Consider this description of an imaginary species I'll call Homo atrox:
Homo atrox is in most respects similar to Homo sapiens,
but with a far more pronounced disposition toward cruelty. In fact, studies
show that atroxians who engage in wanton acts of exquisite cruelty lead
substantially longer, happier, more productive lives than those who
try to abstain from cruelty. 
Glenn Loury talks uncommon good sense about the Obama- and Clinton-camps' divide, the Wright brouhaha, and other topics. And John Whorter ain't bad either. (Not sure about John's conclusions about "Kay Callahan," though, the truth of which at the very least would turn on her class membership.)
They rise from the shoulder Like stakes through the heart of the plain.
The tar and
sap slathered on for shelter against the heat
Heat up the
surrounding air like a desert;
That sweltering air rushes into my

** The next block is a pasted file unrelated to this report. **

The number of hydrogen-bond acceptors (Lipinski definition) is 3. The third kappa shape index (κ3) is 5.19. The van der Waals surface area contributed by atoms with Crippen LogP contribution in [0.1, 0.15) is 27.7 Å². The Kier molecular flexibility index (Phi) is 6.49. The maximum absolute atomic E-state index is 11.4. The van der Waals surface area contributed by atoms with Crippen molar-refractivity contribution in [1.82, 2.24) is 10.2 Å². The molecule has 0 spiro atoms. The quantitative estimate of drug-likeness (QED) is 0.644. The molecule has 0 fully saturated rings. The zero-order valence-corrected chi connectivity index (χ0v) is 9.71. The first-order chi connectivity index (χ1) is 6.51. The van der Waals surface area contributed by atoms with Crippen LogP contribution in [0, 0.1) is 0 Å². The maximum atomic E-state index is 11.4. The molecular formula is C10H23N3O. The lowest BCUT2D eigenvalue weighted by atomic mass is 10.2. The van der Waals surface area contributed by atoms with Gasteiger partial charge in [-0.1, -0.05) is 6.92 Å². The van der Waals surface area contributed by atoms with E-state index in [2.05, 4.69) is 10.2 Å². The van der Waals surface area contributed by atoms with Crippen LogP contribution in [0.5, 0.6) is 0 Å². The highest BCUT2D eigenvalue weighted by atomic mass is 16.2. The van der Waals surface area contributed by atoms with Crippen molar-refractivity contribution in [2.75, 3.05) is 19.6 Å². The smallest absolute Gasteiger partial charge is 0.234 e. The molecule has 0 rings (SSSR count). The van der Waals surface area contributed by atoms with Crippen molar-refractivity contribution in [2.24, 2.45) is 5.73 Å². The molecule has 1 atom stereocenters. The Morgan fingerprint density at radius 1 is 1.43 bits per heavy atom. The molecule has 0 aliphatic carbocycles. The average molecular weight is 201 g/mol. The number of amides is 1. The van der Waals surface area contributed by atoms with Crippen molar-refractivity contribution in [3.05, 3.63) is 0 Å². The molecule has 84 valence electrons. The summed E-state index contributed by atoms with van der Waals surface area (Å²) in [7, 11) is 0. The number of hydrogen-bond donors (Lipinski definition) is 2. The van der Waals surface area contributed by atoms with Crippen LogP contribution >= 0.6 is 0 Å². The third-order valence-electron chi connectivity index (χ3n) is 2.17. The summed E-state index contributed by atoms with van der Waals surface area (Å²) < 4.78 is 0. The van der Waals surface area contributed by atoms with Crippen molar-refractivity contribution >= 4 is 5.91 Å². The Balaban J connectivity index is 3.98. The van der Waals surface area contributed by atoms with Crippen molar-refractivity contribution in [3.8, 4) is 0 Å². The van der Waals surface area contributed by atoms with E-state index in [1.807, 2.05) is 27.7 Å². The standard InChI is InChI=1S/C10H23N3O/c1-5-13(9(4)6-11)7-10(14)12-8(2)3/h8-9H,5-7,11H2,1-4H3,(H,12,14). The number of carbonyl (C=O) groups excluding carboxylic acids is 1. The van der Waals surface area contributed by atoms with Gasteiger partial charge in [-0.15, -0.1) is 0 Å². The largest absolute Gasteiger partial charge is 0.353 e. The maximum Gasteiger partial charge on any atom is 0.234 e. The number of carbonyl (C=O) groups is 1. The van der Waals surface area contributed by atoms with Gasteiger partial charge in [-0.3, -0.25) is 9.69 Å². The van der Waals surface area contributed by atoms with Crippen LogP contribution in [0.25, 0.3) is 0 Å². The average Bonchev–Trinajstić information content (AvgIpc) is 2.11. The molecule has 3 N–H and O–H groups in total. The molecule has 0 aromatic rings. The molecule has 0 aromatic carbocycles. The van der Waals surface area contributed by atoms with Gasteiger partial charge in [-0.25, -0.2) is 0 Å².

lungs, charged with the smell of
Swamp and toolshed,
Cherry oak and crude.
. . .
First step up the metal rung, and the earth simmers below.
Conventional ethical relativism appeals to some set of social norms,
or practices, or personal convictions as truth-makers or grounds for
moral justification. On this model, for any moral precept p, the
statement 'p is true' means
something like 'I (and/or those of my social group) accept p' -- where
such acceptance in the
assertor's moral theory (perhaps linked with some anthropological and
psychological theses) constitutes the relevant "truth" or
justification of p.
"[T]he folks that trust you, that just won't hear no bad about you nor even think it, those are the ones that are hard to fool. You can't put your heart in the job." --From Jim Thompson's The Killer Inside Me.
Joining a party that started over at Ezra Klein's blog, Hilzoy riffs on the counter-Kripkean implications of Geraldine Ferraro's Obama gaffe: "[I]f I were a black man and had wheels, I would be the first black male
trolleycar ever, not to mention the first being ever to be both a
public transit vehicle and a mammal."
This is all very witty, of course. Then again, it's also all a bit too easy. After all, look at the fun that could have been had with Michelle Obama's "for the first time I'm proud of America" thoughts. It seems to me that if you actually wanted to be fair about construing Ferraro's woefully inartful remarks, you'd probably wind up with something like this: